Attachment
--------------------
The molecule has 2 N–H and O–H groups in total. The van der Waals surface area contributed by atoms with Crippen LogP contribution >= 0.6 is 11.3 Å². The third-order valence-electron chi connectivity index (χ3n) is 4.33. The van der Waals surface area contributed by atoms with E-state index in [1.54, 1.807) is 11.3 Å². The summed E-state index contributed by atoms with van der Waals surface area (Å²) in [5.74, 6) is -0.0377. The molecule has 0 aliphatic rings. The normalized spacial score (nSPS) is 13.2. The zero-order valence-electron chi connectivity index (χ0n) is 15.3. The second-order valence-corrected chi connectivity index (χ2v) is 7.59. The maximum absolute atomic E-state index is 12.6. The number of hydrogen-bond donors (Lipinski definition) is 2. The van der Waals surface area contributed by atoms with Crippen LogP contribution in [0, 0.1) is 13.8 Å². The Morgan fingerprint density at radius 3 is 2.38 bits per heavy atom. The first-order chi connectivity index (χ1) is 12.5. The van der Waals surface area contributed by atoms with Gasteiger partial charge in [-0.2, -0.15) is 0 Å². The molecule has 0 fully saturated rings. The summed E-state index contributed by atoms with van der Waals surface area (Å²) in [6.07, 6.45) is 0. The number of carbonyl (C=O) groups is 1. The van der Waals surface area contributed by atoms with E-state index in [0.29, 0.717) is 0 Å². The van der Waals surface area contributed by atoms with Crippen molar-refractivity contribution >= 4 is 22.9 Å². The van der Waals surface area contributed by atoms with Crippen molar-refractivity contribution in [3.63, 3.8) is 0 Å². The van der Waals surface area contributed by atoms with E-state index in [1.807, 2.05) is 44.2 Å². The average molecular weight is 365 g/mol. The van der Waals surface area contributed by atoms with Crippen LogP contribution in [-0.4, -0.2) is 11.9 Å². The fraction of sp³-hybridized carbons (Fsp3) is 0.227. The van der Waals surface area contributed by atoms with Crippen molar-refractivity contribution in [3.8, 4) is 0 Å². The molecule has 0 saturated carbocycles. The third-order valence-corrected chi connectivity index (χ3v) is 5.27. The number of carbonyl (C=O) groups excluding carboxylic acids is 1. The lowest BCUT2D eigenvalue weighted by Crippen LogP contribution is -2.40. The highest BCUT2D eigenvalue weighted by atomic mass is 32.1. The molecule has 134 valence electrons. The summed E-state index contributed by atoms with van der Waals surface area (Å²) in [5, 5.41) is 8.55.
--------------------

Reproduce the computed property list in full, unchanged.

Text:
The molecule has 2 N–H and O–H groups in total. The van der Waals surface area contributed by atoms with Crippen LogP contribution >= 0.6 is 11.3 Å². The third-order valence-electron chi connectivity index (χ3n) is 4.33. The van der Waals surface area contributed by atoms with E-state index in [1.54, 1.807) is 11.3 Å². The summed E-state index contributed by atoms with van der Waals surface area (Å²) in [5.74, 6) is -0.0377. The molecule has 0 aliphatic rings. The normalized spacial score (nSPS) is 13.2. The zero-order valence-electron chi connectivity index (χ0n) is 15.3. The second-order valence-corrected chi connectivity index (χ2v) is 7.59. The maximum absolute atomic E-state index is 12.6. The number of hydrogen-bond donors (Lipinski definition) is 2. The van der Waals surface area contributed by atoms with Crippen LogP contribution in [0, 0.1) is 13.8 Å². The Morgan fingerprint density at radius 3 is 2.38 bits per heavy atom. The first-order chi connectivity index (χ1) is 12.5. The van der Waals surface area contributed by atoms with Gasteiger partial charge in [-0.2, -0.15) is 0 Å². The molecule has 0 fully saturated rings. The summed E-state index contributed by atoms with van der Waals surface area (Å²) in [6.07, 6.45) is 0. The number of carbonyl (C=O) groups is 1. The van der Waals surface area contributed by atoms with E-state index in [0.29, 0.717) is 0 Å². The van der Waals surface area contributed by atoms with Crippen molar-refractivity contribution >= 4 is 22.9 Å². The van der Waals surface area contributed by atoms with Crippen molar-refractivity contribution in [3.63, 3.8) is 0 Å². The van der Waals surface area contributed by atoms with E-state index in [1.807, 2.05) is 44.2 Å². The average molecular weight is 365 g/mol. The van der Waals surface area contributed by atoms with Crippen LogP contribution in [-0.4, -0.2) is 11.9 Å². The fraction of sp³-hybridized carbons (Fsp3) is 0.227. The van der Waals surface area contributed by atoms with Crippen molar-refractivity contribution in [3.8, 4) is 0 Å². The molecule has 0 saturated carbocycles. The third-order valence-corrected chi connectivity index (χ3v) is 5.27. The number of carbonyl (C=O) groups excluding carboxylic acids is 1. The lowest BCUT2D eigenvalue weighted by Crippen LogP contribution is -2.40. The highest BCUT2D eigenvalue weighted by atomic mass is 32.1. The molecule has 134 valence electrons. The summed E-state index contributed by atoms with van der Waals surface area (Å²) in [5, 5.41) is 8.55.